This is a rare treat. Mike Madrid generously sent me a copy of this catalog for the archive. I knew it would be duotone printed on newsprint paper, but I was really surprised that it was not trimmed like a standard BR catalog; it’s a printer’s sample that hadn’t been cut yet!
This is an update of Catalog #11, which is not scanned into the archive.
The cover of the 1982 Holiday update catalog is a pencil drawing by Patricia Ziegler (That would be colored for the 1984 Holiday Catalog and then re-imagined for the holiday 1986 Update). It’s a real masterpiece of the BR dream, a cozy domestic scene with the New Yorker, The Wall St. Journal, some wine by the typewriter, and Livingstone Zebra asleep at your feet along with a cat and an artistic monkey. The BR Xmas tree has been decorated. I wish they had sold that tree topper in the catalogs. I can totally picture a nice hand painted tin Star and Banana ornament…
Staff artist Kevin Sarki shared these thoughts on the 1982 Holiday Cover:
The 1982 Gift Catalogue cover illustration was pure Patricia. It became the model for all my drawings. The Summer 1983 cover clearly shows that pedigree.
Patricia’s style of rendering was playful yet sufficiently descriptive. The lack of pretense was endearing. Consider the placement of the elephant figures that flank the title. They resemble Monopoly tokens put into service as parenthesis. Auspicious yet accessible.
That funky quality was diminished as the product was subjected to groupthink. Great illustrators would follow with evolving BR interpretations, but for me, that cover best represented the BR look and feel. Having Mel & Patricia model the comfy footwear is the cat’s meow!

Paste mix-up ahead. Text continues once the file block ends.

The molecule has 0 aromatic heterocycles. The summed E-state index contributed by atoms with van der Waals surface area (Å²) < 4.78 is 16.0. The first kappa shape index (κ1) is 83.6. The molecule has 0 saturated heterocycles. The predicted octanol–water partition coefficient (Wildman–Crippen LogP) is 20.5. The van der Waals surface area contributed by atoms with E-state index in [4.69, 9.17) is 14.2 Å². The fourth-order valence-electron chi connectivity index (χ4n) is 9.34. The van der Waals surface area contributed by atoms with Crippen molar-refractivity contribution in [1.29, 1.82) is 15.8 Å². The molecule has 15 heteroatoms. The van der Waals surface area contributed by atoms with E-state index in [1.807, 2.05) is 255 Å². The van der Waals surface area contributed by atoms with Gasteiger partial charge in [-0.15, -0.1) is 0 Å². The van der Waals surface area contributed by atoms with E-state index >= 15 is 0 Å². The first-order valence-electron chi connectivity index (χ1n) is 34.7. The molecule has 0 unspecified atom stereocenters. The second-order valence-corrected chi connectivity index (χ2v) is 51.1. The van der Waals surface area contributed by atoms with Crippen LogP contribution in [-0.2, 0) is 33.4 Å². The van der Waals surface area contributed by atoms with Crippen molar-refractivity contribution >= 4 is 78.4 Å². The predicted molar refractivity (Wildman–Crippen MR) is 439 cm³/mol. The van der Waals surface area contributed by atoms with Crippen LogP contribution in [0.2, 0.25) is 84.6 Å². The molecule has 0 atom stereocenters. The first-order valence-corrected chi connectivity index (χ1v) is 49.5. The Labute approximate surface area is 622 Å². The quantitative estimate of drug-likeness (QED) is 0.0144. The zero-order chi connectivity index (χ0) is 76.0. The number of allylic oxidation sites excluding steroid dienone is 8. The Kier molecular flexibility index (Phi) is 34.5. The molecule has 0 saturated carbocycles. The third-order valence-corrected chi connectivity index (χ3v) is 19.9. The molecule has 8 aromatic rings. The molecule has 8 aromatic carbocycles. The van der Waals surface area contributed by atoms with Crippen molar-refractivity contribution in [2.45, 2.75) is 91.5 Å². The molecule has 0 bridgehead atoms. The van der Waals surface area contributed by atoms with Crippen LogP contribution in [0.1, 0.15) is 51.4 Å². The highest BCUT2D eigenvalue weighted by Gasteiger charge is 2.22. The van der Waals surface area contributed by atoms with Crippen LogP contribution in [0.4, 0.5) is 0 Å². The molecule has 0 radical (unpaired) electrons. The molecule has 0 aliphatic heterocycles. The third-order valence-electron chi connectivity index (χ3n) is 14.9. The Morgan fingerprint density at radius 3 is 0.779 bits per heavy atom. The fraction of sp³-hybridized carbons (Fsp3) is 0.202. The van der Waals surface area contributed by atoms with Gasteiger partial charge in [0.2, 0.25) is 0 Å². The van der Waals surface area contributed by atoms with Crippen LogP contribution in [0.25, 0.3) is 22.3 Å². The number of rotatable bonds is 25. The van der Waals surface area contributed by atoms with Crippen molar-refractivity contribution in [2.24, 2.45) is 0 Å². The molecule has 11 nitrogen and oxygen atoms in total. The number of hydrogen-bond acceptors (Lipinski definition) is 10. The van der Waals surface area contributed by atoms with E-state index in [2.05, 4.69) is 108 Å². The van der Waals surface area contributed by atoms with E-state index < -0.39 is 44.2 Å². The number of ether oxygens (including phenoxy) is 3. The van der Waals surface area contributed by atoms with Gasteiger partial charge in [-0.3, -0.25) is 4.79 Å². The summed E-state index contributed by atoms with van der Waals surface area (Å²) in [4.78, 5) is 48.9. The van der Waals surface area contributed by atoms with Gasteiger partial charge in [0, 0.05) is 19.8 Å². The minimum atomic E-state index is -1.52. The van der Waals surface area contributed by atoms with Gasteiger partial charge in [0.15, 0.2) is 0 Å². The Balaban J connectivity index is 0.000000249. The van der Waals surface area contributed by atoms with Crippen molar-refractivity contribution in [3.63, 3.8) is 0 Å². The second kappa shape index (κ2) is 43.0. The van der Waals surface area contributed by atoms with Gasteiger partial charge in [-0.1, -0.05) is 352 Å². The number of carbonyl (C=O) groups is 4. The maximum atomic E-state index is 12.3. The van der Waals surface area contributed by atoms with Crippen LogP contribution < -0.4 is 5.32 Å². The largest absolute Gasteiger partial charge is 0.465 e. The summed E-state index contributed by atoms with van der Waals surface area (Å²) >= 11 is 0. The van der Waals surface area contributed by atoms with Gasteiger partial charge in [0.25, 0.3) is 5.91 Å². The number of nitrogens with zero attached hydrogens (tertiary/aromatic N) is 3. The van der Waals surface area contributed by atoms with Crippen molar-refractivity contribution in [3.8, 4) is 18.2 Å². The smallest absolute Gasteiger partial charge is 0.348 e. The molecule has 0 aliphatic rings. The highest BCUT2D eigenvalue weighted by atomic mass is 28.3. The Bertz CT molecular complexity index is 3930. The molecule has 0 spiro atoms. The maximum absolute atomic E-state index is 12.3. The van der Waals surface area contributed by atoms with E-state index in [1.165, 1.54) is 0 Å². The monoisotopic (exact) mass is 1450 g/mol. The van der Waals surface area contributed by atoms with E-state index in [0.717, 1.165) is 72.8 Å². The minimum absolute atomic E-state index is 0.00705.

Here we have Mel and Patricia’s manifesto (which many of you can still get behind today). Seeing this catalog after reading Wild Company is especially illuminating. This safari vest with it’s vintage warehouse-discovery alpaca lining and leather pockets sounds amazing. As for the BR Yukon shirt, I’d love to see an example of this from that era. The design lasted throughout the BR run, but it must have looked much different. At the book signing I asked Patricia what the clothing labels looked like way back then before they could afford the embroidered labels we are familiar with, but even she could not remember.
The frequent BR theme of the cozy, comfortable garment that inspires artist and writers is really compelling. I think it defined some of my earliest idea of what it means to be artistic. Years later I would learn that it takes more than a rustic sweater and a funky bookbag to be an artist, but hey, you gotta start somewhere. Note also the classic packing tip illustration at the bottom of the page.
The Safari Dress entry really exemplifies Patricia Ziegler’s knack for presenting the many ways a garment can by styled for maximum versatility. Much of what the catalog and stores did was coach people on how to think about clothing and how to stretch something in as many way possible. I wonder what the source was for the rain slicker.
Here’s the safari clothing spread from 1982. One of the things that the Wild Company book cleared up for me was that the Zieglers were not exactly safari experts when they founded the company…they were enthusiasts for a certain kind of clothing and attitude. I had always imagined that BR was a full-fledged safari outfitter at first before expanding into other kinds of clothing. It’s also unclear to me if they were manufacturing these safari clothes or if Kenya Safari Clothing was something they sourced and purchased.